A Family Boating Adventure To Beaver Island’s Outer Islands: Garden and High Islands

I’m in a bad mood. Never mind the fact that I’m on vacation, cutting through the dark August blue of Lake Michigan on a borrowed boat. I’m too busy stewing to notice how the flat water reflects sunlight like a million mirrors. My three children are napping, stacked dominos beside the helm that my husband, Justin, mans with a smile. It’s a scene that should bring happy exhales, not narrow-eyed grimaces.

But still.

I’m thinking about the steep limestone bluffs of Garden Peninsula along the northern rim of the lake, the place we were supposed to visit before the weather gods put the kibosh on our plans.

This trip—one that included us first crossing the mighty lake to the shores of Wisconsin—began with three failed attempts to go beyond the protective arm of our home harbor in Little Traverse Bay. Angry waves had battered against the hatches, and my fists ached from clutching little life-jacketed bodies as we finally worked our way down the coast for unscheduled overnights and arguments over where we’d head on the way back.

Yesterday, Justin peeked up from a spread of paper and electronic charts and said our course was now set for Garden Island, part of an archipelago that we can see from the high roads back home. He smiled as if I’d jump for joy visiting a place so close to our own bay. A place known for having snakes, mosquitoes and ghosts as its only residents. I shot him a dirty look, crossed my arms, and have remained foul ever since.

We have only two days before we must return to the docks. My stomach aches in disappointment at the thought. I almost ask to just keep moving east, toward home. Except I don’t, because the boat is slowing as we round the corner of HighIsland, our first stop on the revised itinerary.

Just four miles west of richly storied and large Beaver Island, High’s secluded shoreline dispels my sour spirit the moment I glimpse the run of beach. A long, horseshoe-shaped harbor with white, rocky sands gives way to dune scrub that in turn gives way to cedar stands. This state-owned island has the feel of a well-guarded secret. I shrug sheepishly at my husband, who cuts the motor and drops anchor, graciously ignoring my sulk.

We wake our children. I watch them grin as they take in the turquoise and aqua shallows and the sudden change to blue-black waters that comes with mysterious depths. For a moment, we feel like we’re the first to discover this place, jutting up in dune plains from the belly of Lake Michigan. Laughter and grill smells floating toward us from a group of beached boats remind us otherwise.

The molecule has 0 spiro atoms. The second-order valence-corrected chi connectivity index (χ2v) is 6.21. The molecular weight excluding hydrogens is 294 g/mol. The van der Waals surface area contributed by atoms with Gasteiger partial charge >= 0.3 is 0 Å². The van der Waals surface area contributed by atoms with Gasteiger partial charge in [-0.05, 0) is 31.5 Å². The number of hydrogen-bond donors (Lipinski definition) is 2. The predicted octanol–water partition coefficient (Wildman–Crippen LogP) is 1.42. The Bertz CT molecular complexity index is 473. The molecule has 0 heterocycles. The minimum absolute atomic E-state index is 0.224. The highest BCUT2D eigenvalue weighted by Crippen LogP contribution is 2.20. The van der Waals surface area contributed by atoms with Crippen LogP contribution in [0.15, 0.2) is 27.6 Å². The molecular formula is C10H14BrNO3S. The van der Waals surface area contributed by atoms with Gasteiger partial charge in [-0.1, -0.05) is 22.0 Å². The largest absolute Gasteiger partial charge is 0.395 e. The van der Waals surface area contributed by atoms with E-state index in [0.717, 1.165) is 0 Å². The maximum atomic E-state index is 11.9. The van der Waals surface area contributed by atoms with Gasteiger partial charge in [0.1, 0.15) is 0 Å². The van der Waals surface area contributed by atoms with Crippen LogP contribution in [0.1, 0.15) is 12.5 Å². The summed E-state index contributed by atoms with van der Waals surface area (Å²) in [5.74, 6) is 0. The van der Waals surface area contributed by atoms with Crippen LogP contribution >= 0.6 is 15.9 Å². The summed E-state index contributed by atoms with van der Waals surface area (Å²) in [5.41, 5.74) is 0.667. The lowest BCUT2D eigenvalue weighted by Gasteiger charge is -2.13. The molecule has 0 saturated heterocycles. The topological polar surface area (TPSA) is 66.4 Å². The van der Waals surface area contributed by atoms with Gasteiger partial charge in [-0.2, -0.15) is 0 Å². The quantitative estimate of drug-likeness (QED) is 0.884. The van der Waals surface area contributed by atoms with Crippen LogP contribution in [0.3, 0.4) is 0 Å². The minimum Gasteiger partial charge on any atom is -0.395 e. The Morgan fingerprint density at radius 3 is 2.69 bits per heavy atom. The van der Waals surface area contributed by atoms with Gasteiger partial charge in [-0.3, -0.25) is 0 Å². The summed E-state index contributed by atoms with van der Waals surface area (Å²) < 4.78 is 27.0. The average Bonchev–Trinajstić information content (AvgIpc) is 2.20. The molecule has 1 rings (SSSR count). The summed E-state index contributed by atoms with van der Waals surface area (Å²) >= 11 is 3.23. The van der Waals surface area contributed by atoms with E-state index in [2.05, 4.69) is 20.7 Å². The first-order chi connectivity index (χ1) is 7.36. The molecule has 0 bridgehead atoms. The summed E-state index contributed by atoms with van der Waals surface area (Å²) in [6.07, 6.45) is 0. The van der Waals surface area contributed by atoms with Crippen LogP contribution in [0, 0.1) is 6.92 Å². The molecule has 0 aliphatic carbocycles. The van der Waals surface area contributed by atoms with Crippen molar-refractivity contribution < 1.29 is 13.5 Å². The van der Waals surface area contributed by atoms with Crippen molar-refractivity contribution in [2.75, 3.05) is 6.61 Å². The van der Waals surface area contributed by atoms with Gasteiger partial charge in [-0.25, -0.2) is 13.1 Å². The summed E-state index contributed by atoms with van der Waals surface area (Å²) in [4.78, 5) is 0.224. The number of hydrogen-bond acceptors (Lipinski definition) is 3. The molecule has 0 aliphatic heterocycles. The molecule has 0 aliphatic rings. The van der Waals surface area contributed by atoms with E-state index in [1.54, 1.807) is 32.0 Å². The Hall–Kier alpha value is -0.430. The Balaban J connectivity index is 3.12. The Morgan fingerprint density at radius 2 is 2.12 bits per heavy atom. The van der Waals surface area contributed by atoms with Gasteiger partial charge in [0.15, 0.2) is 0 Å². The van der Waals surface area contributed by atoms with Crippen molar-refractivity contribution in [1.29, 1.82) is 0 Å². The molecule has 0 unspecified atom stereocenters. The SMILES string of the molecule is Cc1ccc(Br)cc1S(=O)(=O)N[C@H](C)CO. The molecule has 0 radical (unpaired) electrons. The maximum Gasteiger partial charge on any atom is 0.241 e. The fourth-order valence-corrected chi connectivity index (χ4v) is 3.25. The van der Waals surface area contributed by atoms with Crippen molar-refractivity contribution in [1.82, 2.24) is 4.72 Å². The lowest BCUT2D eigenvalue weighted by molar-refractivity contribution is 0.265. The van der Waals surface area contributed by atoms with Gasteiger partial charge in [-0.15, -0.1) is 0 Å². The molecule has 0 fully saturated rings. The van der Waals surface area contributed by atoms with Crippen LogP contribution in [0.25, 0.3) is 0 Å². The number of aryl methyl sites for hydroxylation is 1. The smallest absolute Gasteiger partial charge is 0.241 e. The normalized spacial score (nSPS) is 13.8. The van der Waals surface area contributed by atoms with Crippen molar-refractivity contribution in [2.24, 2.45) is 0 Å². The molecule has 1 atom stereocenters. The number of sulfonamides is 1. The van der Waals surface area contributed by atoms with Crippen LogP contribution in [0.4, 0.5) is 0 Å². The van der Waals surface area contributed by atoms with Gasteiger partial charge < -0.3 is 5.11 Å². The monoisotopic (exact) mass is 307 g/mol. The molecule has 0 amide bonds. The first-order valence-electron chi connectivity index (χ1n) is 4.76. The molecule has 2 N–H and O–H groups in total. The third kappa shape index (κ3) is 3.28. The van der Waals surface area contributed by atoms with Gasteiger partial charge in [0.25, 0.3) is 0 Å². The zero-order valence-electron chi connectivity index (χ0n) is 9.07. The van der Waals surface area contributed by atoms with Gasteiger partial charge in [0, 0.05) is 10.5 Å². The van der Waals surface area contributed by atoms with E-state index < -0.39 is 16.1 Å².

Moments later two kayakers paddle by, gear strapped to their boats and floppy hats hiding their eyes. The paddlers, likely traversing the many small islands easily accessed from Beaver, wave before turning their attention back to stroking alongside more than 3,000 acres of blown sand and scraggly trees.

We follow suit, clamoring into our dinghy and heading to the beach. It’s a spot that boasts breeding grounds for piping plovers and would-be pirates; legend claims Beaver Island’s fallen King James, a renegade Mormon who set up a kingdom there in the 19th century, has his royal treasure buried here.

“Treasure?” My oldest, Noah, says, his blue eyes matching the lapping waves. He’s been building cairns, marking his presence with smooth stones. The possibility of gold and rubies sparks a new energy, and he sets off down the beach, a pair of terns squawking behind him.

I sit and sift sand in my fingers. Justin disappears into the meadow above us, searching for trails. Partly, I’m still wishing we’d gone farther north. Mostly, I’m just quiet, listening for the voice of this island and its curious history—from glacial beginnings to the strange Millenarian sect that once called High home. Instead, I hear Max, my middle born, break into giggles as he cannonballs rocks into the water, scattering a school of minnows and splashing his sister. It makes me wonder about the Native mothers from fishing families that last lived here. I imagine they too watched their children fall in love with the lake again and again on this stretch of beach.

An enormous horsefly lands on my knee, and I scream. I remember friends saying this is not the place to go if you have a phobia of large insects. Justin comes running, until he sees me in a swat-and-dodge battle against the enormous black bug.

“Find anything?” I ask with a frown.

“Just a meadow,” he says, measuring my reaction.

“Well we might as well go look,” I sigh, annoyed that hiking seems out of the picture.

We clamor one by one up a small dune into the knee-high grasses that scare my toddler, Elizabeth, into my arms. The ground is specked with rust and green mosses, the field splattered with low bushes, purple blossoms, and young trees. I turn circles a few times, finding no break in the underbrush.

I start to head back to the beach when a spear-sized stick whizzes past me. Whipping around, I half expect to see a crazy-eyed hermit or apparitions of the fatally wounded King James, whose crew supposedly stopped here as he made his way from Beaver to Wisconsin to seek medical treatment.

“Watch out mama!” Max shrieks with excitement, racing by to duck behind a bush. “Noah and I are being the king’s men. We’re protecting the treasure!”

They go on like this for hours, lost in a world where sticks become swords and lines drawn in sandy ground become maps. Justin and I sit in the space between them and the lake, looking at the low-lying islands in the distance and growing waves that move toward us.

“Maybe we didn’t need to hike after all,” Justin says. I notice the way the fading daylight colors his face, warm and glowing.

“Yes, playing soldiers for the odd-ball Mormon polygamist king is a much better idea,” I say.

As the sun edges west, I remind Justin dusk brings bugs and wind brings bigger waves. We dinghy back to the boat and pull anchor, pointing our bow toward the quiet haven of Garden Island’s harbor.

Determined to explore the heart of at least one of the islands, we settle the big boat and set off again. The hum of the dinghy’s motor matches the hum of a slightly disconcerting symphony of insects. The wetlands and swampy shores prove too hard to penetrate in dying light. I think of the rows of spirit houses I’ve heard of that denote a handful of the 3,500 Anishinaabeg graves found on this land. We can’t see beyond the tall reed grasses, but I feel the presence of that sacred ground all the same. I think too of the nonvenomous snakes—rumored to have once numbered in the millions—that are said to occupy the woods and waters of Garden.